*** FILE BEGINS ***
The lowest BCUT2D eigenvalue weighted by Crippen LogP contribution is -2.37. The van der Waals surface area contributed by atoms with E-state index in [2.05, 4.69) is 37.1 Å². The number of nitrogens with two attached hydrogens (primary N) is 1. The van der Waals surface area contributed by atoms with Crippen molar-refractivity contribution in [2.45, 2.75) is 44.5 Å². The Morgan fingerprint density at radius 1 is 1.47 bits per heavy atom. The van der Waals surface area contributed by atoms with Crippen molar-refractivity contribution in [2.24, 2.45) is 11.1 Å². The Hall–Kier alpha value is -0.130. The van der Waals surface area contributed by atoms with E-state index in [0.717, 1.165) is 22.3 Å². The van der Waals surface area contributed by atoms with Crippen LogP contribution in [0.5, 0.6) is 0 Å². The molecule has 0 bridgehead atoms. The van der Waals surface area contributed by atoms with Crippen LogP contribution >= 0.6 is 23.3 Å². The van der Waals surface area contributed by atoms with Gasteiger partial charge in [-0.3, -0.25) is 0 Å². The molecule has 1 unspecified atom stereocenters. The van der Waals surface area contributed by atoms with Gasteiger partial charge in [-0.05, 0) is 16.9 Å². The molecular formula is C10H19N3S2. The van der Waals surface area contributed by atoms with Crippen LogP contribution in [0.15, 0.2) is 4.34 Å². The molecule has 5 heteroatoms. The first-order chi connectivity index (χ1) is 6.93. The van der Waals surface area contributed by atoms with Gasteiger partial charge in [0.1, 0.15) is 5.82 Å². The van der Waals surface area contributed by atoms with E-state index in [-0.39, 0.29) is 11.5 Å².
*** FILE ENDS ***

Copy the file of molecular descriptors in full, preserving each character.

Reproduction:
The lowest BCUT2D eigenvalue weighted by Crippen LogP contribution is -2.37. The van der Waals surface area contributed by atoms with E-state index in [2.05, 4.69) is 37.1 Å². The number of nitrogens with two attached hydrogens (primary N) is 1. The van der Waals surface area contributed by atoms with Crippen molar-refractivity contribution in [2.45, 2.75) is 44.5 Å². The Morgan fingerprint density at radius 1 is 1.47 bits per heavy atom. The van der Waals surface area contributed by atoms with Crippen molar-refractivity contribution in [2.24, 2.45) is 11.1 Å². The Hall–Kier alpha value is -0.130. The van der Waals surface area contributed by atoms with E-state index in [0.717, 1.165) is 22.3 Å². The van der Waals surface area contributed by atoms with Crippen LogP contribution in [0.5, 0.6) is 0 Å². The molecule has 0 bridgehead atoms. The van der Waals surface area contributed by atoms with Crippen LogP contribution >= 0.6 is 23.3 Å². The van der Waals surface area contributed by atoms with Gasteiger partial charge in [-0.3, -0.25) is 0 Å². The molecule has 1 unspecified atom stereocenters. The van der Waals surface area contributed by atoms with Gasteiger partial charge in [-0.05, 0) is 16.9 Å². The molecular formula is C10H19N3S2. The van der Waals surface area contributed by atoms with Crippen LogP contribution in [0.15, 0.2) is 4.34 Å². The molecule has 5 heteroatoms. The first-order chi connectivity index (χ1) is 6.93. The van der Waals surface area contributed by atoms with Gasteiger partial charge in [0.1, 0.15) is 5.82 Å². The van der Waals surface area contributed by atoms with E-state index in [-0.39, 0.29) is 11.5 Å².